Wilf Stevenson on taking the World War I commemorations beyond the poppy fields of Flanders
As we approach the centenary commemorations, it is important to remember the First World War for more than just the industrialisation of death that it brought. The war had a profound impact on our country, and it is important to reflect upon and learn from the wider social change that occurred during this tumultuous part of our history.
My view is that there should be no flag-waving or glorification, as well as an absolute right to remember those whose opinions did and do differ. That means no rigid government narrative. It is right for people to be given the facts, but they should be free to form their own judgments. What cannot be doubted however, is that the events of that time provide an important foundation stone for understanding the making of modern Britain.
The British and Empire Army which fought the First World War had more in common, demographically, with the Britain of 2014 than that of 1914. This is important because it underscores some of the reasons why we now have a multi-ethnic Britain. As a narrative it does more than just explain the facts of our imperial past but speaks to the contribution of many of the ethnic groups to our country – an example of a powerful ‘shared history’ which explains why Britain functions as well as it does. And also a potentially powerful tool for reassuring those who are culturally anxious about modern Britain.
Academic historians argue about whether or not the war on the Western Front may ultimately have been lost without the contribution of the Indian Army. But these encounters changed the nature of Empire too. The war transformed national identities in the dominions in ways which continue to resonate. It began to shape, too, emerging arguments among independence movements; although it took a second world war, within a generation, to play the decisive role in dissolving the Empire into a Commonwealth of Nations.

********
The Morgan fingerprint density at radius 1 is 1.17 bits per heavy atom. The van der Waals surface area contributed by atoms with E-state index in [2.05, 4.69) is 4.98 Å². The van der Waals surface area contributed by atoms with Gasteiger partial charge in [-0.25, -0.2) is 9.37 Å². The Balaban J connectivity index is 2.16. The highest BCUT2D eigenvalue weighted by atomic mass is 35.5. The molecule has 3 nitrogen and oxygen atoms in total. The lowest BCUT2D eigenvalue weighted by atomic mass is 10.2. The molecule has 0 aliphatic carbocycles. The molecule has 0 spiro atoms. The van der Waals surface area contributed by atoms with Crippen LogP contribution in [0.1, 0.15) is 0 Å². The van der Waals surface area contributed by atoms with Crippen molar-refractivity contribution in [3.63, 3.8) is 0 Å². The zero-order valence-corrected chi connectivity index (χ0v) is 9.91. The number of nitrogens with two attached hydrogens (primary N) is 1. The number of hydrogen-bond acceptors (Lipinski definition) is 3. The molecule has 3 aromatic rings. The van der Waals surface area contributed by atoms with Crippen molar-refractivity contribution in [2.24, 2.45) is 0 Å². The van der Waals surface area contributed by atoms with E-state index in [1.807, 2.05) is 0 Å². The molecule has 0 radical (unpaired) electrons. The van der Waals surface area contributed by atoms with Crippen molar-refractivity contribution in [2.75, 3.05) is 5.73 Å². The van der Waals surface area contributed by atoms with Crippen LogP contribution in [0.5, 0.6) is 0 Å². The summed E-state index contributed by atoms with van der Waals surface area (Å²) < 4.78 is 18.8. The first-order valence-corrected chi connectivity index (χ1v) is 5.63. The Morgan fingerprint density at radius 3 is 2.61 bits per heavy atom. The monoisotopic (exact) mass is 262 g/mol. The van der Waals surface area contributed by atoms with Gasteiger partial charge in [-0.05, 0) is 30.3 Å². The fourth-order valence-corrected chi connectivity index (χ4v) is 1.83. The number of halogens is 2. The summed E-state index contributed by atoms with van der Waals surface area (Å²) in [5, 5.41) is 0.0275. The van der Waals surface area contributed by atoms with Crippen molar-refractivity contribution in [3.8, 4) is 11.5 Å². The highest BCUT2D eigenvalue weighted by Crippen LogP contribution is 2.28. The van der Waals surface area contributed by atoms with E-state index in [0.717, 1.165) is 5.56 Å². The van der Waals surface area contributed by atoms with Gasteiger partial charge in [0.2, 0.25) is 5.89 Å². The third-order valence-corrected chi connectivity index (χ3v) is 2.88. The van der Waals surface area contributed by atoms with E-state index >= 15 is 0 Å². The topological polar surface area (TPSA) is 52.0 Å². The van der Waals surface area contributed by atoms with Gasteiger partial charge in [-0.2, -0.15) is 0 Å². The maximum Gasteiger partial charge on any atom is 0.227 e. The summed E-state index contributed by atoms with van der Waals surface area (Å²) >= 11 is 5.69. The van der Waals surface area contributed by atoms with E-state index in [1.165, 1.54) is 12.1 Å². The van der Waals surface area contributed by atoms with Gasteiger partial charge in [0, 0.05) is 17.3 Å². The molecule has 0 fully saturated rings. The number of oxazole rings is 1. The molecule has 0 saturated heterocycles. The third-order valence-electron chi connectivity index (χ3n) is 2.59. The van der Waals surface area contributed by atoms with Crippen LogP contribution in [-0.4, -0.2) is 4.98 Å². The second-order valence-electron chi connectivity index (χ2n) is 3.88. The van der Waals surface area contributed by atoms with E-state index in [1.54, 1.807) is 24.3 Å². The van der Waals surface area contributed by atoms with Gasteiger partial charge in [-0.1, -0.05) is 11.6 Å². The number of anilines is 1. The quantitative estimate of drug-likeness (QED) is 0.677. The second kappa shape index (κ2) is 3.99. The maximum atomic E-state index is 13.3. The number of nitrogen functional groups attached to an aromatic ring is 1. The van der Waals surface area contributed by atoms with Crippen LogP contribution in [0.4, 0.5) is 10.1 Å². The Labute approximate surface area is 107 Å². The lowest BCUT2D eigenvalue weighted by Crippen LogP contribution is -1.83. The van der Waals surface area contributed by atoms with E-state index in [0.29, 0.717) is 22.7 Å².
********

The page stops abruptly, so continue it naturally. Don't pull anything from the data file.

The First World War changed Britain forever. It took the lives of 16 million soldiers and civilians across the globe, including 900,000 servicemen from Britain, Ireland and the Commonwealth. There were 16,000 towns and villages across our country in 1914, but only 40 would reach 1918 without having lost someone in the conflict. So nearly every community has its own story to tell.
It’s hard to imagine what it must have been like to live through a conflict where so many soldiers would lose their lives each week. Or to appreciate how much of a scar was left by the first day of the Battle of the Somme on 1st July 1916, when 20,000 men were cut down before nightfall. But if we want to commemorate the war properly – to do justice to the memory of those who lived through it – then we must also remember the heroes on the home front.
The miners, factory and railway workers who kept our country going, those who worked the land, and those who cared for the wounded. Women took on jobs that were previously the preserve of men. An additional 800,000 in industry, a million at the Ministry of Munitions, some 400,000 in offices, and another 200,000 in different branches of government. As a result, our society became less deferential, and readier to challenge authority. And the changes meant that the extension of the franchise – fought for by the Suffragettes and Suffragists in the run up to 1914 – became irresistible.
It is for all these reasons and more that our commemoration of the war has to go further than the poppy fields of Flanders, and to reflect that broader story.
Lord Wilf Stevenson of Balmacara is a Shadow DCMS Minister in the House of Lords
Published 24th June 2014